[ExI] Simulating the brain
Stuart LaForge
avant at sollegro.com
Wed Jul 12 08:15:24 UTC 2017
John Clark wrote:
>We already know the amount of electrical charge a object has is discrete,
>and yet calculus does a excellent job approximating what the electrical
>field produced by that discrete charge is like. If space and time are
>discrete the chunks are probably at the Planck level, and that is very very
>small making for very very good approximations.
But if space-time is discrete, it opens up a whole can of worms even at
the planck level once you enable more than a single dimension. For
example, lets say that for the sake of argument that the Planck length
(Lp) is the fundamental and thus indivisible unit of length. A pixle of
the universe if you will.
Then what is minimal unit of 2-dimensional area? If you say that it is
Lp^2, then that is wrong because the Pythagorean theorem says that the
length of the diagonal would be sqrt(2)*Lp but you can't have fractional
Lp (let alone an irrational number of Lp) so the smallest possible area
has to be larger than that. It has to be 12 Lp^2, because (3Lp)^2 +
(4Lp)^2 = (5Lp)^2 thus a 3x4 rectangle has a diagonal of 5 and 3Lp * 4Lp
= 12Lp.
And if you add a third dimension, it gets crazier. A three dimensional box
with edges, face diagonals, and space diagonals that are all integers is
called a perfect cuboid and nobody has ever found one.
http://mathworld.wolfram.com/PerfectCuboid.html
Furthermore, while I haven't checked his proof, Walter Wyss claims to have
proven perfect cuboids don't exist.
https://arxiv.org/pdf/1506.02215.pdf
Now I don't know if any work has been done on 4-dimensional perfect
hypercuboids, but if they exist, they are liable to be significantly
larger than the planck scale.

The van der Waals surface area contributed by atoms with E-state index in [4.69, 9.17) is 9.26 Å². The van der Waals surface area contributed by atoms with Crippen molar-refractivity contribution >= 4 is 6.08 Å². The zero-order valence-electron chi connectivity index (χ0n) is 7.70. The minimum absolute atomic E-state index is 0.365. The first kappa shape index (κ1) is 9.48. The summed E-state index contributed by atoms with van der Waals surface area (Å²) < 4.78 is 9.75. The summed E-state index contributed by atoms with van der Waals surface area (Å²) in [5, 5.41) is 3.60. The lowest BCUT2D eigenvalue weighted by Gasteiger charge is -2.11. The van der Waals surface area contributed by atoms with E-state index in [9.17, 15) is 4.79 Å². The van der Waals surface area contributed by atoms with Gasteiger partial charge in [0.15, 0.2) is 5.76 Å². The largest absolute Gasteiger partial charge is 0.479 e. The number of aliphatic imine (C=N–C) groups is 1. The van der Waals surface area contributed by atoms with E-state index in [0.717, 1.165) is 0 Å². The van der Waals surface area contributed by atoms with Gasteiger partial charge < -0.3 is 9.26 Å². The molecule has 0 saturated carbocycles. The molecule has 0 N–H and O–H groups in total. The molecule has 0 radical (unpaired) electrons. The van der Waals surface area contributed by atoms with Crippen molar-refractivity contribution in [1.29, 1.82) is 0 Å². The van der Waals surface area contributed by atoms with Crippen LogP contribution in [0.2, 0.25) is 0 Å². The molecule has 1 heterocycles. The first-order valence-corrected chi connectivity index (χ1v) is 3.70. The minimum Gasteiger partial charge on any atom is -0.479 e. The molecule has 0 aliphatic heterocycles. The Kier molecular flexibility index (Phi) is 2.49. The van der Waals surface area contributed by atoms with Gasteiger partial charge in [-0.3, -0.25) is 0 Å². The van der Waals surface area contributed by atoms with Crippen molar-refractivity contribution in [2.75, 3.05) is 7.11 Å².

>
>
> If infinities exist ontologically, then space-time is a continuum. In
>
> which case classical computers would have difficulties with irrational
>
> numbers.
>I know this is a bit heretical but perhaps irrational numbers really do
>have a last digit. If the computational resources of the entire universe
>is insufficient to calculate the 10^100^100^100 digit of PI, and given that
>there are only about 10^81 atoms in the observable universe that seems
like >a reasonable assumption,
>could the
>10^100^100
>^100
>digit of PI
> even be said to exist?
There are two problems with this argument. First, the observable universe
is just a cosmological horizon, and we don't have any reason to believe
the universe ends at the horizon. It could go on forever with observers on
the edges of *our* visible universe seeing billions of galaxies that we
cannot and so on. Our universe could be an expanding bubble in an infinite
sea of expanding bubbles that are universes more or less like our own.
Secondly, given the set of all 10^81 atoms that you mention, there are
2^10^81 possible subsets of those atoms. Note that that this is just with
regards to the possible numbers of atoms in various subsets and ignores
any spatial or chemical relationship between those atoms. After factoring
in all the possible arrangements, relationships, and degrees of freedom
those 10^81 atoms can have with respect to each other, I would not be
surprised if the total number of possible states available to the atoms in
the visible universe becomes significantly larger than 10^100^100^100.
>If perfect circles don't exist is there anything about them to understand?
Yes. How did something that does not exist become so fundamental in
describing so much of what we can see and observe? Without perfect
circles, you can't have complex numbers. And without complex numbers you
can't have probability amplitudes and by extension, quantum mechanics.
Math is like the soul of the universe and an infinite number of angles can
dance on the head of a pin. Sorry, I couldn't resist the pun. :-)
Stuart LaForge
More information about the extropy-chat
mailing list